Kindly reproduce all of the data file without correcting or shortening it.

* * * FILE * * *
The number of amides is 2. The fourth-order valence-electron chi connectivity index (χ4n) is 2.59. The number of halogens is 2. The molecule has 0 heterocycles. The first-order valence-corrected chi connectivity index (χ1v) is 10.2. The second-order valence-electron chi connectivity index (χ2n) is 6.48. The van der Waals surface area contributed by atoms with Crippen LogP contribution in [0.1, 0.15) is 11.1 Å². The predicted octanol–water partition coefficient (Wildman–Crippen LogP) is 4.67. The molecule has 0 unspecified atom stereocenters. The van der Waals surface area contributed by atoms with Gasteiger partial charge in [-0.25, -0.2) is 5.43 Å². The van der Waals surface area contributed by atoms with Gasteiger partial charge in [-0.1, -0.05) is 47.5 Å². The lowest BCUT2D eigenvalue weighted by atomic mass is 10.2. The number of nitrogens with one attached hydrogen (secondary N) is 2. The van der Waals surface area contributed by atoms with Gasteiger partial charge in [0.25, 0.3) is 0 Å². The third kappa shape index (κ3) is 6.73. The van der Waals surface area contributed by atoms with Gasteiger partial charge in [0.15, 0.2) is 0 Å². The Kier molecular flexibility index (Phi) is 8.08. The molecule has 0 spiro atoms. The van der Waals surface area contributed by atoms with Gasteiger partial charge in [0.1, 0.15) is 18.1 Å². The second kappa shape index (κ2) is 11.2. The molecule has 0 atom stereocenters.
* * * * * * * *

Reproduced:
The number of amides is 2. The fourth-order valence-electron chi connectivity index (χ4n) is 2.59. The number of halogens is 2. The molecule has 0 heterocycles. The first-order valence-corrected chi connectivity index (χ1v) is 10.2. The second-order valence-electron chi connectivity index (χ2n) is 6.48. The van der Waals surface area contributed by atoms with Crippen LogP contribution in [0.1, 0.15) is 11.1 Å². The predicted octanol–water partition coefficient (Wildman–Crippen LogP) is 4.67. The molecule has 0 unspecified atom stereocenters. The van der Waals surface area contributed by atoms with Gasteiger partial charge in [-0.25, -0.2) is 5.43 Å². The van der Waals surface area contributed by atoms with Gasteiger partial charge in [-0.1, -0.05) is 47.5 Å². The lowest BCUT2D eigenvalue weighted by atomic mass is 10.2. The number of nitrogens with one attached hydrogen (secondary N) is 2. The van der Waals surface area contributed by atoms with Gasteiger partial charge in [0.25, 0.3) is 0 Å². The third kappa shape index (κ3) is 6.73. The van der Waals surface area contributed by atoms with Gasteiger partial charge in [0.15, 0.2) is 0 Å². The Kier molecular flexibility index (Phi) is 8.08. The molecule has 0 spiro atoms. The van der Waals surface area contributed by atoms with Gasteiger partial charge in [0.1, 0.15) is 18.1 Å². The second kappa shape index (κ2) is 11.2. The molecule has 0 atom stereocenters.